- /media/JohnNemeth-Sooner-or-Later.mp3Sooner or Later
- /media/JohnNemeth-Three-Times-a-Fool.mp3Three Times a Fool
Memphis Grease, the long-awaited follow up to Németh’s fourth solo studio release, 2010’s Name The Day!, embodies everything that sets this artist apart from the revivalist pack: it’s innovative and unique while epitomizing the absolute best of the genre. It’s a deeply forged amalgamation of scorching harmonica-driven blues and sweet blue-eyed soul ala the Box Tops or Roy Head, delivered via two fistfuls of originals and a trio of carefully chosen covers, including Roy Orbison’s “Crying,” reinvented here as a slow burning soul number that matches anything that came out of circa-late 1960s’ Muscle Shoals.
The album title itself is evocative of Németh’s journey to Memphis. The soul-blues scene he fell into in the Bay Area is historically referred to as “Oakland Grease,” and a pair of Oakland’s “greasiest” artists, guitarist Lowell Fulson and pianist Jimmy McCracklin, journeyed south to record two of their best, if often overlooked albums: Fulson’s funky psych-blues In A Heavy Bag and McCracklin’s soulful High on the Blues. For Németh, Memphis Grease is a natural concept that marries the techniques he honed in the Bay with the intuitiveness that flows between him and the Bo-Keys.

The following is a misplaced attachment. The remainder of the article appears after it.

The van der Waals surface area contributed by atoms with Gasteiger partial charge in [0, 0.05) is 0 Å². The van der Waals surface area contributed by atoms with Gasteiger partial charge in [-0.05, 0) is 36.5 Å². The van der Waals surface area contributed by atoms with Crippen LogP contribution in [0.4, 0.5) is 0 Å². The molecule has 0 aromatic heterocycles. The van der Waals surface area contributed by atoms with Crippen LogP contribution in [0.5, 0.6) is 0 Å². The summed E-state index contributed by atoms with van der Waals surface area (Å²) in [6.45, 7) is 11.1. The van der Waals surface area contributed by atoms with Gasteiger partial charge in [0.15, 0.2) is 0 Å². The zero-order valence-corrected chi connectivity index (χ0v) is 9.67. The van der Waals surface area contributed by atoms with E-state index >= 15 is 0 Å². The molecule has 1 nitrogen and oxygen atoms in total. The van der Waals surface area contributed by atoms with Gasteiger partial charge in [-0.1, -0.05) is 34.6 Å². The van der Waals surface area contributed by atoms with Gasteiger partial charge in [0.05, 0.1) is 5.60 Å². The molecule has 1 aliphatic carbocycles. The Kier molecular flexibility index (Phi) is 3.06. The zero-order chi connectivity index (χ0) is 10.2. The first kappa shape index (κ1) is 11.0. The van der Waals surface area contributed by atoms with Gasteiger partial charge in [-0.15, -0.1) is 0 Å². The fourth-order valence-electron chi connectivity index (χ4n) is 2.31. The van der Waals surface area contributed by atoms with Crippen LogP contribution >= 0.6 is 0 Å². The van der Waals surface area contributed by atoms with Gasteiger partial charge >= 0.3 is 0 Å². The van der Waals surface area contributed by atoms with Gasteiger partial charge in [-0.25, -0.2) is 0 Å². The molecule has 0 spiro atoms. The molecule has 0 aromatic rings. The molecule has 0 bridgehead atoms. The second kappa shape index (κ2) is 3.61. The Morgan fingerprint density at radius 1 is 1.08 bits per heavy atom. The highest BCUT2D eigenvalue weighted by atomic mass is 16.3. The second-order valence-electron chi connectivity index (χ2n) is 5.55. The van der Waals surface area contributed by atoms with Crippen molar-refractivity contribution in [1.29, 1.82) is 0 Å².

“When it comes to more traditional styles of music, people expect to hear a tribute record. But you can get into a real rut if you’re just doing rewrites,” Németh says. “We’re creating fresh music here. Our arrangements sound just like they would back then, but what we’re doing is so much more innovative.”
With the inter-generational combination of drummer Howard Grimes, guitarist Joe Restivo, Al Gamble on keyboards, producer Scott Bomar on bass, venerable soul vocalist Percy Wiggins singing background, and a killer horn section featuring Marc Franklin, Kirk Smothers, and Art Edmaisten, it’s a collaboration that sounds completely effortless. Together, Németh and the Bo-Keys take modern soul from a simmer to a full boil.